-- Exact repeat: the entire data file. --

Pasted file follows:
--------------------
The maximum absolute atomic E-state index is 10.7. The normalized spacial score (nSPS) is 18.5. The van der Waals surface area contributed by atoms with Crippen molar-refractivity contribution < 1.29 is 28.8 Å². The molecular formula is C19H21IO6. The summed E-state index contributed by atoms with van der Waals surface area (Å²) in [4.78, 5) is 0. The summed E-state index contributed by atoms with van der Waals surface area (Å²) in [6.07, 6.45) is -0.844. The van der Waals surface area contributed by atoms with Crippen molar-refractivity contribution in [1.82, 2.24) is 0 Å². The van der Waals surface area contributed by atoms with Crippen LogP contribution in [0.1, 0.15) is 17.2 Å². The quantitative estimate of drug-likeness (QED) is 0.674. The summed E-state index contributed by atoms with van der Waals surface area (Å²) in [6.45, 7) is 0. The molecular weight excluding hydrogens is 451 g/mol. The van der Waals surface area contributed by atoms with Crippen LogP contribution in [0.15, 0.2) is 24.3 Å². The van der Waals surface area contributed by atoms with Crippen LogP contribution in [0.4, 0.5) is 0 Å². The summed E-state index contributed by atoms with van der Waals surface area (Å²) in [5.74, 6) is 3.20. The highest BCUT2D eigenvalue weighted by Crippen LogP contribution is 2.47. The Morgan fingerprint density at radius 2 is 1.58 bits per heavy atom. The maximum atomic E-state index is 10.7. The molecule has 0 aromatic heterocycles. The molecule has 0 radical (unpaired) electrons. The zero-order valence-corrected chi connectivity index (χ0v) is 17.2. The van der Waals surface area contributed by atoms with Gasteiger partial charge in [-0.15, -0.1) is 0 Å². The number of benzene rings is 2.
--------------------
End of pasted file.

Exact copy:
The maximum absolute atomic E-state index is 10.7. The normalized spacial score (nSPS) is 18.5. The van der Waals surface area contributed by atoms with Crippen molar-refractivity contribution < 1.29 is 28.8 Å². The molecular formula is C19H21IO6. The summed E-state index contributed by atoms with van der Waals surface area (Å²) in [4.78, 5) is 0. The summed E-state index contributed by atoms with van der Waals surface area (Å²) in [6.07, 6.45) is -0.844. The van der Waals surface area contributed by atoms with Crippen molar-refractivity contribution in [1.82, 2.24) is 0 Å². The van der Waals surface area contributed by atoms with Crippen LogP contribution in [0.1, 0.15) is 17.2 Å². The quantitative estimate of drug-likeness (QED) is 0.674. The summed E-state index contributed by atoms with van der Waals surface area (Å²) in [6.45, 7) is 0. The molecular weight excluding hydrogens is 451 g/mol. The van der Waals surface area contributed by atoms with Crippen LogP contribution in [0.15, 0.2) is 24.3 Å². The van der Waals surface area contributed by atoms with Crippen LogP contribution in [0.4, 0.5) is 0 Å². The summed E-state index contributed by atoms with van der Waals surface area (Å²) in [5.74, 6) is 3.20. The highest BCUT2D eigenvalue weighted by Crippen LogP contribution is 2.47. The Morgan fingerprint density at radius 2 is 1.58 bits per heavy atom. The maximum atomic E-state index is 10.7. The molecule has 0 aromatic heterocycles. The molecule has 0 radical (unpaired) electrons. The zero-order valence-corrected chi connectivity index (χ0v) is 17.2. The van der Waals surface area contributed by atoms with Gasteiger partial charge in [-0.15, -0.1) is 0 Å². The number of benzene rings is 2.